Board 2 O.K.’s Hudson Sq. rezoning with major changes
BY LINCOLN ANDERSON | Community Board 2 approved a sweeping rezoning for Hudson Square last week that would allow residential use and cap building heights for new construction. But the board also recommended slashing the height caps even beyond those put forward by Trinity Real Estate — the rezoning’s main sponsor — and also recommended that a special subdistrict with lower building heights proposed by Trinity should be made equal in height to the rest of the district.
In addition, C.B. 2 said the rezoning should not be approved unless Trinity includes, not just space for a public school, but also a new community center, in a residential tower Trinity hopes to construct at Duarte Square, at Sixth Ave. and Canal St.
Also, the board said the rezoning should be denied unless the abutting, proposed South Village Historic District is designated as a landmarked district — since allowing residential use in Hudson Square would put development pressure on the South Village.
The board’s review and vote represented the first step of the city’s seven-month-long ULURP (uniform land use review procedure) on the proposed rezoning. C.B. 2’s vote is advisory only, and the review will next move on to the borough president and the City Planning Commission, before a vote by the City Council.
The rezoning would cover an 18-block area roughly bounded by West Houston and Vandam Sts. on the north, Sixth Ave. and about 100 feet east of Varick St. on the east, Canal and Spring Sts. on the south and Hudson and Greenwich Sts. on the west. Trinity owns 40 percent of the lot area within the proposed rezoning district.
The district’s occupancy is currently only 4 percent residential, and Trinity hopes to increase that number to 25 percent, to create a more vibrant, 24/7 community. Currently, Hudson Square empties out on nights and weekends and there is little foot traffic.
But Trinity, which has many commercial tenants, doesn’t want to scrap the area’s commercial character either. Under the plan, if an existing building of 70,000 square feet or more is demolished, then the new building on that site must include a 1-for-1 replacement of commercial space, before residential can be added. Sites with smaller buildings can be converted residentially without any need to replace existing commercial space.
Formerly known as the Printing District, the area currently has an M1-2 (manufacturing) zoning, which only allows manufacturing and commercial uses, including hotels, but not residential use.
Board 2’s vote last Thursday evening ultimately was nearly unanimous with only one “no” vote cast. However, before reaching that result, there was a lengthy, intense discussion about so-called “Subdistrict B.” The subdistrict is bounded by roughly Dominick St. to the north, midblock between Varick St. and Sixth Ave. to the east, Watts St. to the south and the Holland Tunnel entrance to the west. About 15 of the 18 property owners from within the proposed subdistrict turned out at the meeting, concerned that their development rights would be unfairly limited by the Trinity plan.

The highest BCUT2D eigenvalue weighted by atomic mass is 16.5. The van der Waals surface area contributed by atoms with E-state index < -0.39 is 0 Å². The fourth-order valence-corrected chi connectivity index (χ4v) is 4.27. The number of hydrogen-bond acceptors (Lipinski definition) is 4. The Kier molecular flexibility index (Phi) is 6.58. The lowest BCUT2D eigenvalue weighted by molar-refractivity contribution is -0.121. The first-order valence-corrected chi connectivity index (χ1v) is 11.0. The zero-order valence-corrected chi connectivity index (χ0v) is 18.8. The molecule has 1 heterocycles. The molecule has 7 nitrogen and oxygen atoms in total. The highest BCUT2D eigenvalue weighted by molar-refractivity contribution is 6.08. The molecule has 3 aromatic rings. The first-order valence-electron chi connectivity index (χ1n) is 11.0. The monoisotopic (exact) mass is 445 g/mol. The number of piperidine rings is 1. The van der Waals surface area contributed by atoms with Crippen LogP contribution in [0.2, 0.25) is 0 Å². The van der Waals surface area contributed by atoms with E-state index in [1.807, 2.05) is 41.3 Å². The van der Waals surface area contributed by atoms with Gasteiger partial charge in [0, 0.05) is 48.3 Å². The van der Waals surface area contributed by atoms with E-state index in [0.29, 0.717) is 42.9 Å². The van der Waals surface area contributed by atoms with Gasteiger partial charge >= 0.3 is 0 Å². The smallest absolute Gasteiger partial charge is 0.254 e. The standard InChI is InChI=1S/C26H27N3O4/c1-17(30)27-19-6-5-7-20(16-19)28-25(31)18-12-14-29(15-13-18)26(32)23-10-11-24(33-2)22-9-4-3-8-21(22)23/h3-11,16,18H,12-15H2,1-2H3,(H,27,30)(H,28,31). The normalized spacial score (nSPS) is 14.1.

The district’s current zoning allows an F.A.R. (floor area ratio) of 10. Under the Trinity plan, this would be decreased to an F.A.R. of 9 for residential or mixed (residential and commercial) use — but developers could build up to an F.A.R. of 12 if they add affordable housing, and in doing so would get a slight increase in the amount of market-rate residential housing they could add in their projects. Trinity is proposing a maximum 320-foot height on wide streets and 185 feet on narrow streets.
Subdistrict B, however, under the Trinity proposal, would have a significantly lower F.A.R., of 5.4, for residential use, bonusable up to 7.2 by including affordable housing.
The plan also includes restrictions on big-box stores — no stores would be allowed of more than 10,000 square feet, though a large supermarket would be permitted, since the neighborhood needs one. Also, a special permit would be required for new hotels of more than 100 rooms, since Trinity feels the area already has an abundance of hotels.
David Gruber won election as C.B. 2 chairperson a few months ago after Brad Hoylman stepped down to run for state Senate. Gruber also chairs the board’s Hudson Square Working Group. He laid out the working group’s thinking behind the resolution that the full board was about to vote on last Thursday evening.
“Three hundred twenty feet seemed a bit high to us,” Gruber said of the proposed maximum height on wide streets. “It seemed like there were only two buildings in that range,” he said, referring to the 450-foot-tall Trump Soho hotel-condo and the former SEIU building on Sixth Ave. at Grand St., which is 320 feet tall. “The rest of the buildings were in the 260-to-230-foot range.”
What the board supports is “a contextual rezoning,” he said, and so the working group had recommended a height cap of 250 feet, with affordable housing, on the wide streets, or 210 feet for “straight mixed use,” without any affordable housing included.
“In the midblocks it was felt we should keep the 185 if they were going to do inclusionary [affordable] housing,” Gruber said of Trinity’s proposed height cap for narrow streets. “It really did need some height to develop,” he said of the narrow streets.